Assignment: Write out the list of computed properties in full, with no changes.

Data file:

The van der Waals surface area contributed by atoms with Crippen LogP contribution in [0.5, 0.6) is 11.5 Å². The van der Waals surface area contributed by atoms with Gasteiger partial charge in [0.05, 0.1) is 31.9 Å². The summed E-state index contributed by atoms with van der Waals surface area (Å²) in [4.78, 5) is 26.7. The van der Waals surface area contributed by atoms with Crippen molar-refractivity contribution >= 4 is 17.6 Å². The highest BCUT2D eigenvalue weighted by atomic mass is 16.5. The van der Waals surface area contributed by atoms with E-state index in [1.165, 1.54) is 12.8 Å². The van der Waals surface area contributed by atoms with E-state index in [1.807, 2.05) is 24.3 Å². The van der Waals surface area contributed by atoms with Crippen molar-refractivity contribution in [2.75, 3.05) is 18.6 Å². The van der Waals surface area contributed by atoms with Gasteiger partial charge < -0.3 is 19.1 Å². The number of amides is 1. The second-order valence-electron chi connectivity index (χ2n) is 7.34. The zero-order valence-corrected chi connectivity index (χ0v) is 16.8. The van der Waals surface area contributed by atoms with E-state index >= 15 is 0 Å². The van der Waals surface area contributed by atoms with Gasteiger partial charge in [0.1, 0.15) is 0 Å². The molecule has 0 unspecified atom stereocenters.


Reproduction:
The van der Waals surface area contributed by atoms with Crippen LogP contribution in [0.5, 0.6) is 11.5 Å². The van der Waals surface area contributed by atoms with Gasteiger partial charge in [0.05, 0.1) is 31.9 Å². The summed E-state index contributed by atoms with van der Waals surface area (Å²) in [4.78, 5) is 26.7. The van der Waals surface area contributed by atoms with Crippen molar-refractivity contribution >= 4 is 17.6 Å². The highest BCUT2D eigenvalue weighted by atomic mass is 16.5. The van der Waals surface area contributed by atoms with E-state index in [1.165, 1.54) is 12.8 Å². The van der Waals surface area contributed by atoms with E-state index in [1.807, 2.05) is 24.3 Å². The van der Waals surface area contributed by atoms with Crippen molar-refractivity contribution in [2.75, 3.05) is 18.6 Å². The van der Waals surface area contributed by atoms with Gasteiger partial charge < -0.3 is 19.1 Å². The number of amides is 1. The second-order valence-electron chi connectivity index (χ2n) is 7.34. The zero-order valence-corrected chi connectivity index (χ0v) is 16.8. The van der Waals surface area contributed by atoms with E-state index >= 15 is 0 Å². The van der Waals surface area contributed by atoms with Gasteiger partial charge in [0.1, 0.15) is 0 Å². The molecule has 0 unspecified atom stereocenters.